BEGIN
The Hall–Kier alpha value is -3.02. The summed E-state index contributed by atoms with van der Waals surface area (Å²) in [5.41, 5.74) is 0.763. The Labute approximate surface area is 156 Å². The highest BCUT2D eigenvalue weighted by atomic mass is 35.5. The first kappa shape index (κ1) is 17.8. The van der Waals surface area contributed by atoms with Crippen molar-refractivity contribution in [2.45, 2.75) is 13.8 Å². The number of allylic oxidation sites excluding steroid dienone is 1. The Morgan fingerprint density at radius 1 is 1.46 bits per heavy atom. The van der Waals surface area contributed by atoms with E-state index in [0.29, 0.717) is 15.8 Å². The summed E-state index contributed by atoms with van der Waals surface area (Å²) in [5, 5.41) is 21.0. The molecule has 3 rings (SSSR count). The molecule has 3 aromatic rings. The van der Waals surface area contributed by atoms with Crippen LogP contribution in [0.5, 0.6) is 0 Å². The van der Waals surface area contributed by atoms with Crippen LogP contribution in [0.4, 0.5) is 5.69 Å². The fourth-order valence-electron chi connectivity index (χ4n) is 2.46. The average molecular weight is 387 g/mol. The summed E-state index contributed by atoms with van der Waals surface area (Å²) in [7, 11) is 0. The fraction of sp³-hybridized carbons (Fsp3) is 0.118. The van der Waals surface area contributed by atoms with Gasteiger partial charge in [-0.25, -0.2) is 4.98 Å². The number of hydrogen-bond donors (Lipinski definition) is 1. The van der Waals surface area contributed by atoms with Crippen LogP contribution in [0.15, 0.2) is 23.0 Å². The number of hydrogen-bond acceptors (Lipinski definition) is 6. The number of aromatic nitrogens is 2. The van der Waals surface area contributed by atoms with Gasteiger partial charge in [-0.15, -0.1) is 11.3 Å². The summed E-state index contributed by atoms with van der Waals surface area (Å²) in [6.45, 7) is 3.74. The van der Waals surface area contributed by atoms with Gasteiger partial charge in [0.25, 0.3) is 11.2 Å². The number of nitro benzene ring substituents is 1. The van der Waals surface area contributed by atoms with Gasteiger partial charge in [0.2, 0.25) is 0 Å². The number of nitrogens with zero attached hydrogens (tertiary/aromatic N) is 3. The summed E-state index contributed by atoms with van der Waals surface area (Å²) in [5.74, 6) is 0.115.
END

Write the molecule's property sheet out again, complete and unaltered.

The Hall–Kier alpha value is -3.02. The summed E-state index contributed by atoms with van der Waals surface area (Å²) in [5.41, 5.74) is 0.763. The Labute approximate surface area is 156 Å². The highest BCUT2D eigenvalue weighted by atomic mass is 35.5. The first kappa shape index (κ1) is 17.8. The van der Waals surface area contributed by atoms with Crippen molar-refractivity contribution in [2.45, 2.75) is 13.8 Å². The number of allylic oxidation sites excluding steroid dienone is 1. The Morgan fingerprint density at radius 1 is 1.46 bits per heavy atom. The van der Waals surface area contributed by atoms with E-state index in [0.29, 0.717) is 15.8 Å². The summed E-state index contributed by atoms with van der Waals surface area (Å²) in [5, 5.41) is 21.0. The molecule has 3 rings (SSSR count). The molecule has 3 aromatic rings. The van der Waals surface area contributed by atoms with Crippen LogP contribution in [0.5, 0.6) is 0 Å². The van der Waals surface area contributed by atoms with Crippen LogP contribution in [0.4, 0.5) is 5.69 Å². The fourth-order valence-electron chi connectivity index (χ4n) is 2.46. The average molecular weight is 387 g/mol. The summed E-state index contributed by atoms with van der Waals surface area (Å²) in [7, 11) is 0. The fraction of sp³-hybridized carbons (Fsp3) is 0.118. The van der Waals surface area contributed by atoms with Gasteiger partial charge in [-0.25, -0.2) is 4.98 Å². The number of hydrogen-bond donors (Lipinski definition) is 1. The van der Waals surface area contributed by atoms with Crippen LogP contribution in [0.15, 0.2) is 23.0 Å². The number of hydrogen-bond acceptors (Lipinski definition) is 6. The number of aromatic nitrogens is 2. The van der Waals surface area contributed by atoms with Gasteiger partial charge in [-0.15, -0.1) is 11.3 Å². The summed E-state index contributed by atoms with van der Waals surface area (Å²) in [6.45, 7) is 3.74. The van der Waals surface area contributed by atoms with Gasteiger partial charge in [0.25, 0.3) is 11.2 Å². The number of nitro benzene ring substituents is 1. The van der Waals surface area contributed by atoms with Gasteiger partial charge in [0.2, 0.25) is 0 Å². The number of nitrogens with zero attached hydrogens (tertiary/aromatic N) is 3. The summed E-state index contributed by atoms with van der Waals surface area (Å²) in [5.74, 6) is 0.115.